Sunday, January 06, 2013

Blind on welfare

You may remember George Osborne explaining his method for identifying his next victims:

Where is the fairness, we ask, for the shift-worker, leaving home in the dark hours of the early morning, who looks up at the closed blinds of their next door neighbour sleeping off a life on benefits?

But here’s the thing: in “the dark hours of the early morning”, aren’t most of us still asleep? To get to work for 9, I don’t need to wake up until 7.30 (although I have curtains rather than blinds – I’m not sure how much of a difference that makes).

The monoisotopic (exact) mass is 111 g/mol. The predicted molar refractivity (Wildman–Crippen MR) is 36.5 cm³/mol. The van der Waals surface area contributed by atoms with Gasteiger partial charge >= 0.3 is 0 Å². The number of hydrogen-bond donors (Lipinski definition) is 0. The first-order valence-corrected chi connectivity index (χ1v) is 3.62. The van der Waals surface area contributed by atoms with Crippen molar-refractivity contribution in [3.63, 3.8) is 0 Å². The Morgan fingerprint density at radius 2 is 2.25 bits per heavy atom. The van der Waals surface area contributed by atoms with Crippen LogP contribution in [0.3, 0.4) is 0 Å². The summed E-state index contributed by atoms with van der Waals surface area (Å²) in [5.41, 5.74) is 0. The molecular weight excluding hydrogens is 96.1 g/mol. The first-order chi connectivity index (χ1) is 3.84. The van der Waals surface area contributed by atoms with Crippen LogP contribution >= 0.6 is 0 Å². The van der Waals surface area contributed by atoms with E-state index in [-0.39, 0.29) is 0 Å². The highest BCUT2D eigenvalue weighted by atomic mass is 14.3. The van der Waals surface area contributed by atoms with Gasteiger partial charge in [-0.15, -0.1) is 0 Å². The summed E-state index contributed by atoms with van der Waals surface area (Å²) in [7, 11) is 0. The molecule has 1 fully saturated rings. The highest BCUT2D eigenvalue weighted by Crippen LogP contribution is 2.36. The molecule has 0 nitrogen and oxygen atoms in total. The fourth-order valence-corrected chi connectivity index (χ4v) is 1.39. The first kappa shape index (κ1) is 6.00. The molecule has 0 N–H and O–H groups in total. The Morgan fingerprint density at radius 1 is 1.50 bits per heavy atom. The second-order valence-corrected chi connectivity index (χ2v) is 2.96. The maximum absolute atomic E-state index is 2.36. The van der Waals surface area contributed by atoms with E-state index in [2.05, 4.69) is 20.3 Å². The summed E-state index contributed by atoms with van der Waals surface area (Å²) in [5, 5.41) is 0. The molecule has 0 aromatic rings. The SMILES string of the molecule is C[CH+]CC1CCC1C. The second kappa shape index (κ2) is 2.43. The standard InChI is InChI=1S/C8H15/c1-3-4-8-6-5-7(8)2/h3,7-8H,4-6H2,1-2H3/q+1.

And this symbolises Osborne’s bigger misjudgement. His decision to uprate most working-age benefits by 1% a year for three years – a real-terms cut – was supposed to show the government on the side of the strivers not the skivers, the workers not the shirkers, the hard-grinders not the closed-blinders.

But in fact, most of those hit by the policy are in work, having their low incomes supplemented by tax credits and the like. Whatever kind of drapery they have.

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